Just weeks after the Victorian Electoral Commission (VEC) outlined its plan to implement Electronically Assisted Voting (EAV) system, the Electoral Commission of Queensland (ECQ) has announced it is to research its own technology to assist the blind and vision impaired vote.
Queensland’s Attorney-General, Cameron Dick, said the ECQ was using $960,000 to fund research into the technology in an effort to “provide a framework” for blind and vision impaired voters to cast a secret vote electronically.
"Under current paper-based systems, many voters require the assistance of another person to help them cast their ballot," Dick said in a statement.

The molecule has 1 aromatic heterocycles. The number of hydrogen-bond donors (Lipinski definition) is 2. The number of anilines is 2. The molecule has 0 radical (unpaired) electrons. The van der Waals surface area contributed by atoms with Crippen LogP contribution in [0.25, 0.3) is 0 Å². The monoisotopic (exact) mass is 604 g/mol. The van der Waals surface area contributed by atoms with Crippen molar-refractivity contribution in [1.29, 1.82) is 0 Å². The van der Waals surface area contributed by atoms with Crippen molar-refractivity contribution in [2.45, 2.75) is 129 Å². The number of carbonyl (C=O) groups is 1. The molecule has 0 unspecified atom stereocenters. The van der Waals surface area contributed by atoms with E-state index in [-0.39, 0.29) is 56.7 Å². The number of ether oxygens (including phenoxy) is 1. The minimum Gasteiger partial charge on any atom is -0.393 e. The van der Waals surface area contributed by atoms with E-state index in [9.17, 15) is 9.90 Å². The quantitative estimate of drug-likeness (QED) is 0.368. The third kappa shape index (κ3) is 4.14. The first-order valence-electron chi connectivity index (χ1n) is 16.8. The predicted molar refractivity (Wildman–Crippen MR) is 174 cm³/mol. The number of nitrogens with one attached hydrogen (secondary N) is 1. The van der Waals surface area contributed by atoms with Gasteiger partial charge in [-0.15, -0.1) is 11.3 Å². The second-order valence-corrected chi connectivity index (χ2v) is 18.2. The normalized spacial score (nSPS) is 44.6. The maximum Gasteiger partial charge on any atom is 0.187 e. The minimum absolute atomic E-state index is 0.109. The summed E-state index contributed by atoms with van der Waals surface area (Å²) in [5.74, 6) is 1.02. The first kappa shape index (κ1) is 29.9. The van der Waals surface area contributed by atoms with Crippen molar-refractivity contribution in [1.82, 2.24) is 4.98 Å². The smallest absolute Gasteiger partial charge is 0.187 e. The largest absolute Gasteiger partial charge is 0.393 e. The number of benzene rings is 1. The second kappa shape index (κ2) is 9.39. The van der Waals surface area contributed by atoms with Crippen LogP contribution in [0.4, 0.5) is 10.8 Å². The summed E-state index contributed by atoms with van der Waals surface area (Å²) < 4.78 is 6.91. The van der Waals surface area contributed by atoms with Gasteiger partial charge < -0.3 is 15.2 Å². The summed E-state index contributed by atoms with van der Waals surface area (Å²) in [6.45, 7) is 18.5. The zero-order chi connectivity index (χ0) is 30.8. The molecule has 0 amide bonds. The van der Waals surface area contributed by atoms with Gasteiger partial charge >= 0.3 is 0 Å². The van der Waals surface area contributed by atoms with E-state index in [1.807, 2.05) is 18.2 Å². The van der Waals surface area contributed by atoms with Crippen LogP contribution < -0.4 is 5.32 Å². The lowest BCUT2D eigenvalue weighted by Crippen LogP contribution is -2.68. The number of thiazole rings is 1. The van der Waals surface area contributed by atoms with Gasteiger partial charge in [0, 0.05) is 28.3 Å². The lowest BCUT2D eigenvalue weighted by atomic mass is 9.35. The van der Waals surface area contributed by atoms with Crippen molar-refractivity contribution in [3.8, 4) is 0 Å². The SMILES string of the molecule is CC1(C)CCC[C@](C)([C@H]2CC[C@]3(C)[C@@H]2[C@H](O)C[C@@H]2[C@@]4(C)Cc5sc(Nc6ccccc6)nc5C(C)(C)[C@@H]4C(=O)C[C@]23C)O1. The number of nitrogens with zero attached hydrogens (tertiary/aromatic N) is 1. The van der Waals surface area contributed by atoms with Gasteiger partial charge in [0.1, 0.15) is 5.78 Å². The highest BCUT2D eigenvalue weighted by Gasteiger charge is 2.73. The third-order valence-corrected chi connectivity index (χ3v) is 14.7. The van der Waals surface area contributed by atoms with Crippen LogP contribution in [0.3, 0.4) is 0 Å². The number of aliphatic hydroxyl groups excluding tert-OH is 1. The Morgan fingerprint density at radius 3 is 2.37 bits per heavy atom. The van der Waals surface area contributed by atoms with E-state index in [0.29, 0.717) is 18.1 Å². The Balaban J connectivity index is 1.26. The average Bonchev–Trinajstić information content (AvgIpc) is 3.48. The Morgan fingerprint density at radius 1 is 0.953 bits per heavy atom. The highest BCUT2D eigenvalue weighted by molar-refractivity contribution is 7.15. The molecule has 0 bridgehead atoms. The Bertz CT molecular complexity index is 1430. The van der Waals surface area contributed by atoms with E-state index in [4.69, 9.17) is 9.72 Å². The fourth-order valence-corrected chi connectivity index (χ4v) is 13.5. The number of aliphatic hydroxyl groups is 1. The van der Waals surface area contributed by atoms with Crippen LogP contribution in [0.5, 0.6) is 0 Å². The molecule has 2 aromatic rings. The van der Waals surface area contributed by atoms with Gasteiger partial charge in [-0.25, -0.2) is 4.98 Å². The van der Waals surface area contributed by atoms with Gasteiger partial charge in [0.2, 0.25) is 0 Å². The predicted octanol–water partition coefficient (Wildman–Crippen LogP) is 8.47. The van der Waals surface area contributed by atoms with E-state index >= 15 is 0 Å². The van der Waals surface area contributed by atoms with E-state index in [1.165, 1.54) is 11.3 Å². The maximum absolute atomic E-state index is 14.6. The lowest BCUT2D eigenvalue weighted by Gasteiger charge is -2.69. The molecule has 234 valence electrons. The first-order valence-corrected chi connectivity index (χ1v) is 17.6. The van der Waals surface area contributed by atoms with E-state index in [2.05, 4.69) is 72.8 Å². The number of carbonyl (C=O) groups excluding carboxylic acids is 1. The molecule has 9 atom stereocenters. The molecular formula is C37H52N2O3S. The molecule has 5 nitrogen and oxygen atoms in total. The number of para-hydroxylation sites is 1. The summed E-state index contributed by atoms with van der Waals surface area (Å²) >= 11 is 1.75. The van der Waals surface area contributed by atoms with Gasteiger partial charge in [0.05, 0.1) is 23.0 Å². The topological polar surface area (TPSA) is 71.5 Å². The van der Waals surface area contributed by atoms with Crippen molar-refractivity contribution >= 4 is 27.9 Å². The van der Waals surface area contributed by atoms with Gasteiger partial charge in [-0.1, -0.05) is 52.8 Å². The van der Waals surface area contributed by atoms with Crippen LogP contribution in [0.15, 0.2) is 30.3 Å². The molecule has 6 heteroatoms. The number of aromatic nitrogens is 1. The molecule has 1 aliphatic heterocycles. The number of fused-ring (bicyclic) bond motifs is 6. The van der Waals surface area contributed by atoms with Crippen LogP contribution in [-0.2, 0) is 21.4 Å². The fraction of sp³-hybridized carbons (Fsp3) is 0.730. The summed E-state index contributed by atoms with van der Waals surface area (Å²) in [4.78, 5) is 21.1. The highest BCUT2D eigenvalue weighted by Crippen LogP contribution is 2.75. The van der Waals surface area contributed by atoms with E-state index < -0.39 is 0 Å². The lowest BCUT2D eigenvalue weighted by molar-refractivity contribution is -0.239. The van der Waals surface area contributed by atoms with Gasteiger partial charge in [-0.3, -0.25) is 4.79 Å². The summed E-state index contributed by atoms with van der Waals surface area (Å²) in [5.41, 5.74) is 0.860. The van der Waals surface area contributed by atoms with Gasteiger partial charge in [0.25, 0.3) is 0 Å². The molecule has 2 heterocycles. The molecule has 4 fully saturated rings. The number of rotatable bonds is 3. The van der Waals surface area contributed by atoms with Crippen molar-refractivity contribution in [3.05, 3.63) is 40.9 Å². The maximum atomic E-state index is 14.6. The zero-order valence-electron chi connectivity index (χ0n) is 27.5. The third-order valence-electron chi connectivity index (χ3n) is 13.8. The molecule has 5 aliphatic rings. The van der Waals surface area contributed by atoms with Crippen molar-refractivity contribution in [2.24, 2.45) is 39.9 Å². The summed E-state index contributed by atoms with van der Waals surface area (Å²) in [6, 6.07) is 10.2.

"Braille ballot papers were offered at the last state election in 2009 and that went some way towards addressing this issue, but many blind or vision-impaired voters can't read Braille.
"The commission is now examining potential alternatives using electronic technology similar to that already used by many vision-impaired people on their home computers.”
According to Dick, such a system would benefit an estimated 100,000 blind and vision impaired Queenslanders.
The news follows the VEC’s move to implement an EAV system, initially planned to suit those with vision impairments, the system will now suit those with language, memory, reading or motor difficulties as well.
The VEC outlined the proposed project in March, which will use 102 touchscreen-based kiosks deployed to mobile and stationary early voting centre sites around Victoria, interstate and the United Kingdom during the early voting period from 15 to 26 November this year. E-voting using a telephone will also be available in the centres.